Sunday, 10 January 2010:
A week late for our traditional New Years Day hike, Sarah, Elica & I hiked Hill 88 on this blustery, chilly (by west coast standards), foggy winter’s day.
April 24, 2010:
For the first time in way too long, Sarah & I went for a short birding walk, my first since breaking my foot mid-March. Since my foot is still tender and rather weak from being off of it for 5 weeks, we decided to check out the Chain of Lakes in Golden Gate Park.
Behind a fairly nondescript gate near the Mala Strana metro station is the entrance to Wallenstein Palace gardens
The Vltava River (AKA the Moldau if you’re in Germany) flows through the middle of Prague, bisecting the historic district. On the east side are Old Town, the Jewish Quarter, and New Town, and on the west are Lesser Town and Prague Castle.
The Vltava River, from Vyšehrad
Sunday, 28 June 2009:
Given that this hike was nearly 3 months ago, I will let the photos tell the story of a lovely little walk Sarah & I did with our friend Linda. We were happy to see a fairly large number of late-season wildflowers blooming among the dry grasses covering the hillsides.
Thursday, 30 April 2009 (continued from here):
After our fun little hike at Tahquitz Canyon, we had a delicious breakfast at Chubby’s, where I ordered a bacon flight consisting of 5 different types of bacon (yeah!), and then checked out and headed a half-dozen miles south to Palm Desert/Indian Wells, where we visited the Living Desert, a combination zoo (containing only un-releasable animals), wildlife oasis, and state-of-the-art animal hospital. A docent at Big Morongo Canyon the day before had recommended the Living Desert both as an interesting zoo and garden, as well as a good place for wild bird-watching, so we were interested to see what all was here.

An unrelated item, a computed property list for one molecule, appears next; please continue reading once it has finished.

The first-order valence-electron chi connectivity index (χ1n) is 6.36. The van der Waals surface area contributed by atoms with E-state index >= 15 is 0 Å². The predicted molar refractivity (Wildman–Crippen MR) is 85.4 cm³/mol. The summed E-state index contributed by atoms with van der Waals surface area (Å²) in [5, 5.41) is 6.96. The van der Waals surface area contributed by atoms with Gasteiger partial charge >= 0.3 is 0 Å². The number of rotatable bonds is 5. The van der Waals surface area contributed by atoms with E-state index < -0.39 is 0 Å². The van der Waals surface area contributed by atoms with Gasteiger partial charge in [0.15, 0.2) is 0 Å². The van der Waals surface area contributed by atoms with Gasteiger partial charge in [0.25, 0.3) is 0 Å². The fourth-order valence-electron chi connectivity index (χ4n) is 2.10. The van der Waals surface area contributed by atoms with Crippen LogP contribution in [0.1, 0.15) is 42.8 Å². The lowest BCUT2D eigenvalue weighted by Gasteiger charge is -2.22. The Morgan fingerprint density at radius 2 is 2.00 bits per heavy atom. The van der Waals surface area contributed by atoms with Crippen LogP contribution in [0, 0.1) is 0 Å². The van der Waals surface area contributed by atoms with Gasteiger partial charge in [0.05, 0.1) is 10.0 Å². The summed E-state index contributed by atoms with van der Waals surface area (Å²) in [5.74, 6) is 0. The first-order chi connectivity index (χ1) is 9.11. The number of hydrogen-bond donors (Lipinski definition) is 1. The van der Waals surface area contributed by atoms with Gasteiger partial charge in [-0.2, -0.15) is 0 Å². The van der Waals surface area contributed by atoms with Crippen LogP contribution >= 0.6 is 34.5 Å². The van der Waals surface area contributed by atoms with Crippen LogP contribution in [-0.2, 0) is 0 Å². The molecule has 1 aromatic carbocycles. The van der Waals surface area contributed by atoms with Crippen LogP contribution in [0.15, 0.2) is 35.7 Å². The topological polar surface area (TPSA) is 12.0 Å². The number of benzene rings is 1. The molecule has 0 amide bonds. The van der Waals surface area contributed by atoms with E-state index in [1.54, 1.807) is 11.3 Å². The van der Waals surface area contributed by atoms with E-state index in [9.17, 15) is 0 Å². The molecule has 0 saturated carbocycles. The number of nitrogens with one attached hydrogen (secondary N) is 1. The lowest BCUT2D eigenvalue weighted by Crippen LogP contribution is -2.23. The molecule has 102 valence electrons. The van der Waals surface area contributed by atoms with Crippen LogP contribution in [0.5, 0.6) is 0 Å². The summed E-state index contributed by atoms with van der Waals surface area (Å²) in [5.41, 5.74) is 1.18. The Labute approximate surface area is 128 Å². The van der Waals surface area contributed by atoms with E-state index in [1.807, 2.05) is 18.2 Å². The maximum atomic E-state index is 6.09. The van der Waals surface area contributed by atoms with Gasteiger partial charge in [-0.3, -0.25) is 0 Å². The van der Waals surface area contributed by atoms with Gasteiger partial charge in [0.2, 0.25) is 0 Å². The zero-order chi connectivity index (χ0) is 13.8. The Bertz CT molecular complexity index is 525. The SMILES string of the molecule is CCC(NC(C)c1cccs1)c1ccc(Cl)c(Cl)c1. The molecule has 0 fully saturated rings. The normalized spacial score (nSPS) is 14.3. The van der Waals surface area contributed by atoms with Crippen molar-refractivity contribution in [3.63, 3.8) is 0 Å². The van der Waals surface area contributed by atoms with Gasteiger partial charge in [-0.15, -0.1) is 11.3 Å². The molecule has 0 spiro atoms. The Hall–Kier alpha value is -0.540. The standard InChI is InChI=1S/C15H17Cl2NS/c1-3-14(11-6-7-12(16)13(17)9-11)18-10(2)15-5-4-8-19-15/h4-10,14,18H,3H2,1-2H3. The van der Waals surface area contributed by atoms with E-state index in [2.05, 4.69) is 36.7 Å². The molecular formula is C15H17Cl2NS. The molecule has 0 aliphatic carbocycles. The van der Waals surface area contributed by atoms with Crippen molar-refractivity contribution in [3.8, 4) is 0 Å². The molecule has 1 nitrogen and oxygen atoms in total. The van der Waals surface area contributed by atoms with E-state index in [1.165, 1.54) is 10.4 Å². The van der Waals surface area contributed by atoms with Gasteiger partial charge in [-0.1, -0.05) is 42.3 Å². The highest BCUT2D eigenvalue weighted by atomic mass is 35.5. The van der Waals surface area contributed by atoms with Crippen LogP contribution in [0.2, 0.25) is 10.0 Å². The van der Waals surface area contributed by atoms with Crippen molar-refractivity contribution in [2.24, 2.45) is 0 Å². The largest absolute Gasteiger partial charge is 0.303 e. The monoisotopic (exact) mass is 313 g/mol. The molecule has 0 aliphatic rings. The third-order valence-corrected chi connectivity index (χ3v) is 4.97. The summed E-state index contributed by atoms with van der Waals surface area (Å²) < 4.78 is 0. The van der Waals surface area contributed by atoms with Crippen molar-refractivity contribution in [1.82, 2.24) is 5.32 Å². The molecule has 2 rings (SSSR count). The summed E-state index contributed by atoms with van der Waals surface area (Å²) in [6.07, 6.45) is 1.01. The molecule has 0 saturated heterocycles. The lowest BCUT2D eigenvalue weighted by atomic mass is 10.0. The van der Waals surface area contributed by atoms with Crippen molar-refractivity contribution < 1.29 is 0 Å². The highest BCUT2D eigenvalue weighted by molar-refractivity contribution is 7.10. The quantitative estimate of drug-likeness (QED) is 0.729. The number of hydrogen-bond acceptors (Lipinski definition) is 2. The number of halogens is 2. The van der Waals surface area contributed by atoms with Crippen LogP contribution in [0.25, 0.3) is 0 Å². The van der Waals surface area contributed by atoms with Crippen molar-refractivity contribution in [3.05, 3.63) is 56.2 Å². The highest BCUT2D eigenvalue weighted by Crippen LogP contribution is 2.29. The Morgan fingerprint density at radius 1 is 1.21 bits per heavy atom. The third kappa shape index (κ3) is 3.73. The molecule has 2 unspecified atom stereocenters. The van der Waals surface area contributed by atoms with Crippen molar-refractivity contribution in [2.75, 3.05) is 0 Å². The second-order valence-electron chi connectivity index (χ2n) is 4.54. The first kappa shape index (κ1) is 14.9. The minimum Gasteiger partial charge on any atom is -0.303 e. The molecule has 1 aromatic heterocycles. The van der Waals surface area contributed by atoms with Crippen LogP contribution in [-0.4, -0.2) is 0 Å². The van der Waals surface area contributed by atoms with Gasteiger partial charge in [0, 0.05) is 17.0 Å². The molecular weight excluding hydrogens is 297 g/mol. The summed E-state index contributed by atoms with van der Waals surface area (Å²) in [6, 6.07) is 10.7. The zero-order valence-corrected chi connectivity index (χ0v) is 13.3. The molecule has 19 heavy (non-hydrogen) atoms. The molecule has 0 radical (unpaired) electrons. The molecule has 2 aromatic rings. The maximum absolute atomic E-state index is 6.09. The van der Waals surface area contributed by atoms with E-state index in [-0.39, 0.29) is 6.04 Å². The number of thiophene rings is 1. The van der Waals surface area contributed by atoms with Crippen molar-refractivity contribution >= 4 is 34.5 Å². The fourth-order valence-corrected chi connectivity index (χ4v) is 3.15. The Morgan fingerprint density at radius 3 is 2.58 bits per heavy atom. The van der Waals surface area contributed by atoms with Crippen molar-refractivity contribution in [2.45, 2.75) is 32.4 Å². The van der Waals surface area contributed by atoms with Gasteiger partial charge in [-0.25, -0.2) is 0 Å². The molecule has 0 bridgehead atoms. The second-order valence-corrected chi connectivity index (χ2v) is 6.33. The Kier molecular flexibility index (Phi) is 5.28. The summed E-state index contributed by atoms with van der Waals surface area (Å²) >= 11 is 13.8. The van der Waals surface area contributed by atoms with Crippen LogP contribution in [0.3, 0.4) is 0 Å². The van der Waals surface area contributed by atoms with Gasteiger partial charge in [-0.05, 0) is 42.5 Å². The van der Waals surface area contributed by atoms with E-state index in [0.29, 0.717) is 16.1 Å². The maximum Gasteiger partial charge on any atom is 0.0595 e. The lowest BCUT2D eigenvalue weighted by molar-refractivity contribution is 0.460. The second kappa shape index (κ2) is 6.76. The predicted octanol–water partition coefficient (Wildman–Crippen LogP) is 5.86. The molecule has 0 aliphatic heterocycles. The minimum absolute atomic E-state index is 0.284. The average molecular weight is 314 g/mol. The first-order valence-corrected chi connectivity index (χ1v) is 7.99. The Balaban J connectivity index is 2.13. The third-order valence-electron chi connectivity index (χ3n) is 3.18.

Black-crowned Night Heron in the aviary
Wednesday, 29 April 2009 (Continued from here):
After our lovely birdy walk at Big Morongo Canyon, we continued heading towards Palm Springs, stopping in Desert Hot Springs to check out Yerxa Cabot’s Pueblo (see photos here). The tour was good, if a bit long-winded, but it’s definitely the sort of off-the-wall place that gives the desert a mostly-justified reputation for being inhabited by “colorful” characters.
From Desert Hot Springs, we continued into Palm Springs, checked into our hotel, and had a so-so Mexican dinner downtown before retiring early’ish.
Thursday, 30 April 2009:
We woke early and after a quick bite, drove a few miles to the trailhead for Tahquitz Canyon, one of three “Indian” canyons in/near Palm Springs located on the land of the Agua Caliente band of the Cahuilla tribe. This was the first hike I can recall that charges admission. Not a typical parking fee, as found in most State & National Parks, but a per-person fee actually hike the trail – $12.50 per adult. It’s hard to begrudge the tribe’s efforts to make a livelihood, however, and I certainly prefer this to yet more Casinos!
After quickly perusing the visitor’s center, we hit the trail at 7:50.
Taquitz Canyon Visitor’s Center